Balmy Ballmer of Microsoft recently made a comment only he is capable of. He said not many people would pay extra money in these times of recession for a logo. He was referring to the premium you have to pay for a Mac. Is it really only the logo?
(Btw, anyone who takes anything Steve Ballmer says seriously should check this and this!)
The whole experience in a Mac borders on the ethereal. The attention to detail is amazing. Let me just give you one example. There is a dock in Mac OS X on the desktop. This is a holder for commonly accessed applications and locations apart from the place your minimized windows temporarily reside in. Apart from the 3D look of the dock, the designers made it like a mirror. So that you can see a reflection of whatever is there above it. Not only do you see a reflection of the icons that are in the dock but you also see a reflection of other windows you bring close to the dock.
Now, this could have been easily been ignored. A reflection of the icons in the dock could have been good enough. But no, not on a Mac. This great attention to details pervades all aspects of the operating system.
The ease with which you can add a printer (if its on the network, your Mac does not need anything else to be done; it simply prints!), get on to a Wi-Fi network (nothing to be done except enter the password if it is secure, the network is found and joined automagically) and backup your files (I was blown away by the UI for Time Machine) is only to be experienced to be believed. The lack of viruses on the Mac, the much better stability (no crashes and hanging) really make the experience of using a Mac, a pleasure.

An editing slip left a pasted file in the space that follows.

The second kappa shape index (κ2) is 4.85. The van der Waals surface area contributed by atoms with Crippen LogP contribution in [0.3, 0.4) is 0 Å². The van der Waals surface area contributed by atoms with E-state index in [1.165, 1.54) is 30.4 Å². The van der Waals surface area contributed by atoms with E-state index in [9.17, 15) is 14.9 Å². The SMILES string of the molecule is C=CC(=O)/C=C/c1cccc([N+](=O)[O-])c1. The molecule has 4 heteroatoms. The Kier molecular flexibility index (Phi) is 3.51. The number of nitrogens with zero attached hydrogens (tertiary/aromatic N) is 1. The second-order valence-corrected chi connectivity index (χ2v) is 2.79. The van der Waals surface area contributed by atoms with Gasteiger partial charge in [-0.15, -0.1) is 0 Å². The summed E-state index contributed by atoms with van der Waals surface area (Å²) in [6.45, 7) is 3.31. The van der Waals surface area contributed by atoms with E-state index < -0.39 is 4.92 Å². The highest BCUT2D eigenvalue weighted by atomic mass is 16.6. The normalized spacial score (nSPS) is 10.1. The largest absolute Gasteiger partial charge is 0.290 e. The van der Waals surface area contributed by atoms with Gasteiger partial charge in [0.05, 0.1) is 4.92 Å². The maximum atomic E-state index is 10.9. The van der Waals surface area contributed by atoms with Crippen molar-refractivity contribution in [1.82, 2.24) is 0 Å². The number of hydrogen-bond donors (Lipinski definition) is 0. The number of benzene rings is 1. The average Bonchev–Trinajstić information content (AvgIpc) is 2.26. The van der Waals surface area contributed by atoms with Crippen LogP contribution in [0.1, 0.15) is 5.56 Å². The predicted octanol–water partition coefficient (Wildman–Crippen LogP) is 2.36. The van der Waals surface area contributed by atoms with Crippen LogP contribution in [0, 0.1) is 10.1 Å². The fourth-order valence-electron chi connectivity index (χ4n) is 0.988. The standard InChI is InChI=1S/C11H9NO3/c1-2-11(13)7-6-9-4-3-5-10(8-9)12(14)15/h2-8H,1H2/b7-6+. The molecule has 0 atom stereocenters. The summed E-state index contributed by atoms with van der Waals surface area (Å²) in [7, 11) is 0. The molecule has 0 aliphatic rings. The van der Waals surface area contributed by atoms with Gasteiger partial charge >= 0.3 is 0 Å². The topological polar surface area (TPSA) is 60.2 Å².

I will close with one last example of the difference between the Mac and things like Linux and Windows based PCs. After the recent terrorist attacks on Mumbai where it was discovered that terrorists had used unsecured wi-fi networks to send emails, I decided to secure my home wi-fi network. I went into the wi-fi routers configuration panel and set on the secure option and gave a password. I opened my MacBook Pro. Within a few seconds, I was asked to enter the password for the wi-fi network. I entered the password. Boom! I was online! I then opened my mother's laptop which was running XP. After half an hour of struggling to try to connect to the now secure wi-fi network, I still couldn't figure the damn thing out. And I am supposed to be a software guy!
I gave up and unsecured my network back. Terrorists, please spare me!